texting, no emailing, no surfing, no movies, no music while in class. It's rude to me, it's rude to others, and it's usually obvious to
everyone around you, including me. No laptop use while in class, unless you sit in the front row.
EATING: you may eat in class if your food intake is minimal. Please do not bring noisy food to class.
OFFICE HOURS: If you are having difficulties in the course, come speak with me as soon as possible! Although I do not offer
office hours, I am available after class for extra help. I am also happy to arrange another time, or help via email.
ATTENDANCE: I reserve the right to drop students who have not attended for 3 consecutive class sessions as measured by HW
and in-class exercises.
STUDENT DISABILITIES: I will make every effort to work with students with disabilities. If you have a learning or other
disability you should let me know and as well sign up with the MJC Disability Services Center if you have not already done so.
Disability Services will assist students with disabilities in participating in college activities, securing financial aid, scheduling
classes and examinations, and planning careers. MJC Disability Services are located on the East Campus in the Journalism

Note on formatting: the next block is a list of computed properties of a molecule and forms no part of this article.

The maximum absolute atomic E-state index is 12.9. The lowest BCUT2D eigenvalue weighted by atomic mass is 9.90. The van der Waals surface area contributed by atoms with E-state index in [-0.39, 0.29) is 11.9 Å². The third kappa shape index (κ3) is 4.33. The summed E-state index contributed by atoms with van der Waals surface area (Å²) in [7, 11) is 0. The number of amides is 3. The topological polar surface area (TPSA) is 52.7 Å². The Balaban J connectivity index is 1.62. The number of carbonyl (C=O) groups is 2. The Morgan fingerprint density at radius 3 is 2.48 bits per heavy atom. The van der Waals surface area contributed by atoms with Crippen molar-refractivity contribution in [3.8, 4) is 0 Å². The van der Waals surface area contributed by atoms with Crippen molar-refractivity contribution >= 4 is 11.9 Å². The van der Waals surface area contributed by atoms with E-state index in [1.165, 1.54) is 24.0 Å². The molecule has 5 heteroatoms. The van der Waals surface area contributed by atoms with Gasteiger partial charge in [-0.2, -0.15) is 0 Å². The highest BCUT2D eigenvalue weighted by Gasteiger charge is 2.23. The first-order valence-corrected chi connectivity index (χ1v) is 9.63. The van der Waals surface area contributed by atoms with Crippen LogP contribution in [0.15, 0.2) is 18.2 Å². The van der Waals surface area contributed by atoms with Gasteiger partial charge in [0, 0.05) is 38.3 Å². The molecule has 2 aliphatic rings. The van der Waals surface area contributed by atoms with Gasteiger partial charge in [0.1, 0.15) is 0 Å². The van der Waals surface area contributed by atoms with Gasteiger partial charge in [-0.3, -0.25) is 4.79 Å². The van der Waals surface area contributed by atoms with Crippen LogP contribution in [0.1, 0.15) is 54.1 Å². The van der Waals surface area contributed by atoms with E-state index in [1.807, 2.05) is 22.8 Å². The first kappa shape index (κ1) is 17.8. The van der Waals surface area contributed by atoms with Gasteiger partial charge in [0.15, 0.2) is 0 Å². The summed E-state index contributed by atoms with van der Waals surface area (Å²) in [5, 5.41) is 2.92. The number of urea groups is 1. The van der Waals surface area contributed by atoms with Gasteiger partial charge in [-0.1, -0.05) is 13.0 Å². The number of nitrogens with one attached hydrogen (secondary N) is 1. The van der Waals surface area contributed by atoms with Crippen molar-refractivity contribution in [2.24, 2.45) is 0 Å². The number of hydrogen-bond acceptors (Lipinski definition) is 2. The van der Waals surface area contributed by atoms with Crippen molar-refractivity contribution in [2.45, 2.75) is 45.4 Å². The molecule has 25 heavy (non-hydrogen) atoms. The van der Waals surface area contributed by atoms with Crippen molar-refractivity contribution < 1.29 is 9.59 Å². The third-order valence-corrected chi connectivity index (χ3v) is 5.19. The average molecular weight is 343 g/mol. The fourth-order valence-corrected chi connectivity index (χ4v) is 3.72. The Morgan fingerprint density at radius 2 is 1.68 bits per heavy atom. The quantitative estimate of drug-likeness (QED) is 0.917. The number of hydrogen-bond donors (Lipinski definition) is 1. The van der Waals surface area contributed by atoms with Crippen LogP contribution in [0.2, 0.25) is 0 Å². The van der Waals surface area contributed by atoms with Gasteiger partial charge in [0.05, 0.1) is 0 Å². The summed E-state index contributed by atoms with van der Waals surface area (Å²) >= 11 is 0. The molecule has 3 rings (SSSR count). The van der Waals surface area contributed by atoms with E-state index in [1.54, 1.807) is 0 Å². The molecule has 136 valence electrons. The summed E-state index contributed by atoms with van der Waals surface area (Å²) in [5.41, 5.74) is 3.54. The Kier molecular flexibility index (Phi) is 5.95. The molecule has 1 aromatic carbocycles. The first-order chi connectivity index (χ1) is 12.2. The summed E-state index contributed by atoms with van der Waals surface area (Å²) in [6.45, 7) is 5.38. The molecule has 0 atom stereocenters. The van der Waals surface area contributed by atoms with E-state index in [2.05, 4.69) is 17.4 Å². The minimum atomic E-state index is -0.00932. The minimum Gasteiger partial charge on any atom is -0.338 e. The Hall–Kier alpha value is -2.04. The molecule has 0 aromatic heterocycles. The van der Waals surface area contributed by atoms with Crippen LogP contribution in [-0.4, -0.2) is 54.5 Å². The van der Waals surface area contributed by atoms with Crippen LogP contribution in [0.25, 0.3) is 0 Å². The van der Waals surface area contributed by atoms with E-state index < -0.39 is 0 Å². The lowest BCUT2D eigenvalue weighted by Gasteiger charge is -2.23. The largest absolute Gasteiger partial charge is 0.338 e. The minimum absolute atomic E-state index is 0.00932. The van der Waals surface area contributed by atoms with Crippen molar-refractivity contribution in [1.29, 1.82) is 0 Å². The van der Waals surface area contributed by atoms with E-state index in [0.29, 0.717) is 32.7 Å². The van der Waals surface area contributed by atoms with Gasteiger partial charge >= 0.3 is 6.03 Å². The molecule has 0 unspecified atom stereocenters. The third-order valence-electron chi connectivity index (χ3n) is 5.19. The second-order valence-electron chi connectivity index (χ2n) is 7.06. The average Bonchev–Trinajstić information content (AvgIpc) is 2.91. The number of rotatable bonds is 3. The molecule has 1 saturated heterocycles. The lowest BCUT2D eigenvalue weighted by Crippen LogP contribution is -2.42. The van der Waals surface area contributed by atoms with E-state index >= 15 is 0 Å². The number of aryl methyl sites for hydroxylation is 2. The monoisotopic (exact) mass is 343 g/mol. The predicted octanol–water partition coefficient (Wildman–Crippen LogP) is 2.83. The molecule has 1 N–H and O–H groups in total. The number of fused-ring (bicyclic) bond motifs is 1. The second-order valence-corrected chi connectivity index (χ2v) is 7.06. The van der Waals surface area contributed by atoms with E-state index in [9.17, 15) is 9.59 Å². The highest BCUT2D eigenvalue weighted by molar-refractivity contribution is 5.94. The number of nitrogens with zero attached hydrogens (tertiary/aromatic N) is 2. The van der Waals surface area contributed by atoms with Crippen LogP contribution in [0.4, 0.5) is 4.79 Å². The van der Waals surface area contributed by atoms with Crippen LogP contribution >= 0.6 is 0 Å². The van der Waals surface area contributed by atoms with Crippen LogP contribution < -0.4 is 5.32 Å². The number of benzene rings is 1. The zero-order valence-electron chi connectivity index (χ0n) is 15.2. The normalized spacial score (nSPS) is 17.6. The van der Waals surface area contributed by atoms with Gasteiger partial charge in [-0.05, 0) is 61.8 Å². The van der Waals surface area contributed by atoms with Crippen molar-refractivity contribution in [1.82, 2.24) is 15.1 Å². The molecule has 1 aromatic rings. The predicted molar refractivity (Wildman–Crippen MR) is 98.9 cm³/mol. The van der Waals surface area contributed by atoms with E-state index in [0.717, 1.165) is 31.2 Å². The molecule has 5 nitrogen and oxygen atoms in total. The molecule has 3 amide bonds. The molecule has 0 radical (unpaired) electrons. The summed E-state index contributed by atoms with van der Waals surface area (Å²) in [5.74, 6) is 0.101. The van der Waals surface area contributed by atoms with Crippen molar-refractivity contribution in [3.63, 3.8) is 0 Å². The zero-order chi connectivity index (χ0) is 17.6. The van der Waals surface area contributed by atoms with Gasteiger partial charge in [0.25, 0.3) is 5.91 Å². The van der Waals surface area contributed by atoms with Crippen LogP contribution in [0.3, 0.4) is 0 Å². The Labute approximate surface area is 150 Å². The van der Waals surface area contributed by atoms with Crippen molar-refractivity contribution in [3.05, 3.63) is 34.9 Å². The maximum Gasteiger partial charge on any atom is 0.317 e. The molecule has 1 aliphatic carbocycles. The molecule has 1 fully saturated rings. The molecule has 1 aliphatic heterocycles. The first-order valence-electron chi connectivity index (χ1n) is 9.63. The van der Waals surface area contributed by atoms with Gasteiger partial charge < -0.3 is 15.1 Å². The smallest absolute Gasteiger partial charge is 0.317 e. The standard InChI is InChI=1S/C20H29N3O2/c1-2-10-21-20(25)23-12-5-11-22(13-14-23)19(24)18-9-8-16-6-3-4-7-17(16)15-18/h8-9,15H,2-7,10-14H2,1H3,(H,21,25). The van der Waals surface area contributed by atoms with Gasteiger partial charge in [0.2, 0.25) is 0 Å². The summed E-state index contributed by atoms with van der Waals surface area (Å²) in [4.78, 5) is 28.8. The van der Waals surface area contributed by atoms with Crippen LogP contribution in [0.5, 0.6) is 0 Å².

Building 160 behind Founders Hall. Phone: (209) 575-6225; TTY: (209) 575-6863
CLASSROOM ETIQUETTE: Do not come to class late. Do not leave early. (Unless prior understanding has been made)
ADD/DROP: It is your responsibility, as a student, to officially enroll in the class.

THE CLASS IS DIVIDED INTO FOUR SECTIONS:


Section I: Categorical Logic (a.k.a. syllogistic logic) which formed the basis of logic for over two thousand years is the study
of arguments whose constituent sentences express certain relations between classes (or categories) of things.
Section II: Propositional Logic (a.k.a. Boolean logic) is the study of arguments that depend on the a number of important sentenceconnecting expressions in ordinary language like and, or, and not expressions whose logic also lies at the foundation of modern
computer systems.
Section III: Fallacies are defects that weaken arguments. By learning to look for them in your own and others writing, you can
strengthen your ability to evaluate the arguments you make, read, and hear. It is important to realize two things about fallacies:
first, fallacious arguments are very, very common and can be quite persuasive, at least to the casual reader or listener. Second, it is
sometimes hard to evaluate whether an argument is fallacious. An argument might be very weak, somewhat weak, somewhat
strong, or very strong. An argument that has several stages or parts might have some strong sections and some weak ones.